resourcesABOUT MT AUTHOR GUIDELINES CLASSIFIEDS EDITORIAL CALENDAR MEDIA GUIDE MASSAGE MART SCHOOLS & EDUCATION FEEDBACK
Talking to Patients About Medial Branch Neurotomy (Part 2)
Even when lumbar facet denervation (medial branch neurotomy) is successful, relief is rarely complete or permanent. Smuck, et al., reviewed 16 articles and found the average duration of >50 percent pain relief for an initial procedure was nine months.
5 Simple Steps to Create an Effective Marketing Calendar
In the educational experience of most healthcare practitioners, business and marketing are overlooked topics.
Applauding a Legacy of Leadership
Founding Palmer West President, John Miller, DC, HCD (Hon.), FICA (Hon.), a 1954 graduate of Palmer College of Chiropractic, passed away March 8, 2015 at age 83.
Functional Impingement of the Hip (Part 2): Rehab Exercises
I find functionally impinged hips that don't move properly on so many of my patients. (See part 1 of this article for a description of the condition.)
The Acupuncturist's Problem
I want share with you some observations and insights into what seems to be the most common problem my colleagues in the acupuncture profession struggles with. If you also struggle with this problem, I hope you get a valuable "aha" moment from reading this.
PCOM Granted Regional Accreditation
Pacific College of Oriental Medicine (PCOM) recently announce it has received regional accreditation from the Western Association of Schools and Colleges (WASC). This achievement reflects five years of hard work on the part of faculty, staff, and students.
Trouble in the Wellness Waters?
Call me old-fashioned, paranoid or just old, but I do remember graduating from chiropractic college in the late '70s in the midst of the Wilk v AMA lawsuit.
Medicine is Clumsy, Don't You Be
All medical systems have clumsiness in them. If the technique isn't, the practitioner is. Everyone in every form of medicine is striving to improve. That is why we call it practice.
Animal Acupuncture: A Case Study in the Treatment of Traumatic Injury in the Equine
The rise of animal acupuncture in the U.S. began in the early 1970's as a result of the work by members of the National Acupuncture Association in Westwood, Calif.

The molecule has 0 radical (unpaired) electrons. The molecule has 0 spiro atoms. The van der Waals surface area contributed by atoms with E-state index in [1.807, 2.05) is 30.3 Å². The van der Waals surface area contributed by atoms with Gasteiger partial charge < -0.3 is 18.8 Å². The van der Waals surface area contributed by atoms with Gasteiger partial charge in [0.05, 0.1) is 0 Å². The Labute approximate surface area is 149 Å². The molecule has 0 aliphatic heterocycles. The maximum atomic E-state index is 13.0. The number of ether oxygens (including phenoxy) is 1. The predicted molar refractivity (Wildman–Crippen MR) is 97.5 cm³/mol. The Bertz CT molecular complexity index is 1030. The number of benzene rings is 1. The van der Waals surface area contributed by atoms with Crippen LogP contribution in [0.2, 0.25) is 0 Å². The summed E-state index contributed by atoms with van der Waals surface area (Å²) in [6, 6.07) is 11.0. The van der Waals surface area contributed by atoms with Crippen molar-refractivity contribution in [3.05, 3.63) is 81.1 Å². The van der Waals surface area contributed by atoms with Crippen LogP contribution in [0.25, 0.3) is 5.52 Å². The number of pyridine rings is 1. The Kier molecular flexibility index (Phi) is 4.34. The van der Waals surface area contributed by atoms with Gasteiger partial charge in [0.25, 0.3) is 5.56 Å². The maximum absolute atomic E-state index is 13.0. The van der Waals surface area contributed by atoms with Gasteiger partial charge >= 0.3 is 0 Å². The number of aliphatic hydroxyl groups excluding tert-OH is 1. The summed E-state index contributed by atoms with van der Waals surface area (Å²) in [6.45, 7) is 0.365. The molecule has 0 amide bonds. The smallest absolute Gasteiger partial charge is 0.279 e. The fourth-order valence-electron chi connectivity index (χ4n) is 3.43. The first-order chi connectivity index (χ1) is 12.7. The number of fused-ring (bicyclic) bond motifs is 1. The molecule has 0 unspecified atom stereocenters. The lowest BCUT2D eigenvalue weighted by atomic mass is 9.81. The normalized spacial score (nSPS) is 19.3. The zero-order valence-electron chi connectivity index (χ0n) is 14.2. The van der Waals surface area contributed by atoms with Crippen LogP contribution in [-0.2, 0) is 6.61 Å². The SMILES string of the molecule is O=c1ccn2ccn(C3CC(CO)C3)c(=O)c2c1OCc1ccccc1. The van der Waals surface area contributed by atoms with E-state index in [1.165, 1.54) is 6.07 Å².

Marijuana, Apathy and Chinese Medicine, Part 1
This article was written in response to the unheeded acceptance of marijuana as a harmless substance that potentially does good when used for the medical relief of pain.
The Tide is Rising in the Acupuncture Profession
Former President Ronald Regan said, "When the tide rises all boats float." The tide is rising for the acupuncture profession. Many forces outside the profession are helping the tides to rise.
How Much Do You Know About the Benefits of Birds Nest?
Edible bird's nest is the nest made by the Swiftlet bird of Southeast Asia that is usually prepared as a soup and prized in Chinese culture as a healthful delicacy.
If Your Pro-Chiropractic Governor Resigned, Would You Be Prepared?
John Kitzhaber, MD, recently re-elected to a historic fourth term as Oregon governor, has resigned among alleged ethics violations by his fiancée' and first lady, Cylvia Hayes. I developed a personal friendship with John and consider him a good friend.
Make Every Day Mother's Day
May is a special month for many reasons. After a long, harsh winter, spring is at last in full swing. Memorial Day helps us honor those who have fought and fallen in the name of freedom.
The Challenges of Integrating Eastern and Western Medicine
My Masters thesis was titled, "The Challenges of Integrating Eastern and Western Medicine," which highlighted several reasons why it is hard for these two worlds to mix.
Teach Your Patients About External Healing Applications
Since the skin is the body's largest organ, and is able to respond to both internal and external stimulations, communicate sensations to the brain, protect the body, breathe and even excrete toxins, it can be an excellent source of healing.